I am trying to create a multiclass product-rating network based on product reviews and other input features. Two of the other input features are "product category" and "gender". However, I want to avoid unfair bias in the classification task between male/female. Since some product categories are more likely to be reviewed by males or females (hence, not balanced), I am seeking for an approach to solve this "imbalance"-like issue.

The options and things that I consider at the moment are:

  1. Downsample the training examples in each product category to balance for gender
  2. Add weights to the training examples for gender, or
  3. Add weights to the loss function (either log-likelihood or cross-entropy)

Even though downsampling might be the easiest option, I would like to explore the options of adding weights in the network in some way. However, most literature are only discussing adding weights to the loss function in order to solve for imbalanced data related to the target value (which is not the issue that I am addressing).

Can someone help me or point me in the right direction to solve this challenge?

  • $\begingroup$ Welcome to SE:AI! $\endgroup$
    – DukeZhou
    Commented Apr 14, 2020 at 22:18
  • $\begingroup$ Thank you @DukeZhou! Do you have any idea how I can solve my question? $\endgroup$
    – nvrs
    Commented Apr 15, 2020 at 4:58
  • $\begingroup$ unfortunately, I'm not the right guy to ask. (I'm sort of the itinerant philosopher on SE:AI) $\endgroup$
    – DukeZhou
    Commented Apr 15, 2020 at 23:08
  • $\begingroup$ No worries! ;-) Anyone else that could help me? $\endgroup$
    – nvrs
    Commented Apr 16, 2020 at 7:43

1 Answer 1


I think your approach to tackle this as an imbalanced problem is correct. The easiest thing you could do is to add weights to the samples, during training, so that the model "pays more attention" to the under-represented class.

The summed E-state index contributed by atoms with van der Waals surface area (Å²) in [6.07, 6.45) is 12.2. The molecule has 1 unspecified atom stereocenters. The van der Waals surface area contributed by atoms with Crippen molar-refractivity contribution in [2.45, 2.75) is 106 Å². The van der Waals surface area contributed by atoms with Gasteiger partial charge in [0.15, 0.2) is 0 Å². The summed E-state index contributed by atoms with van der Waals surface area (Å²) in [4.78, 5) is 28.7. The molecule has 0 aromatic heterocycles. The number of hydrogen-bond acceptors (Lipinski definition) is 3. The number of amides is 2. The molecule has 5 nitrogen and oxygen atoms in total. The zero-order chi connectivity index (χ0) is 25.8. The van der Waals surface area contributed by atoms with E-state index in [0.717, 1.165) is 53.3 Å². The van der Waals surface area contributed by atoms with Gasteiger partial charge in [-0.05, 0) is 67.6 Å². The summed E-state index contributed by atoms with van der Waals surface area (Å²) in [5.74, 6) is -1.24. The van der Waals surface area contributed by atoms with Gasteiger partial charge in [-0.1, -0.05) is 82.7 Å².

There are also a couple of other ways for this to be done: oversampling and undersampling, but initially, I'd focus on adding weights, since its easier to implement.

  • $\begingroup$ Thanks! I am pretty new to this and I am reading about it now. I stumbled upon the technique of importance sampling/weighting. Would you use this to add weights to the samples? If not, how would you do this? And will each sample weight be added to the loss function in this case? Maybe I haven't explained this in a clear way, sorry! But my challenge is that I don't want to focus on imbalanced gender in the entire dataset but per product category (which is another input feature in my model). Thanks for your help again! $\endgroup$
    – nvrs
    Commented Apr 18, 2020 at 15:53
  • $\begingroup$ If you add weights to each sample, you have the degree of freedom to weigh them as you like. A sample from a male that belongs to a female-dominated category could get a high weight, while a female item from the same category could get a lower one. What I'm trying to say is that you can weigh your samples per gender and category if you want to. The importance sampling technique I'm aware of is unrelated, but it's plausible that the same name is used for different techniques. $\endgroup$
    – Djib2011
    Commented Apr 18, 2020 at 23:22

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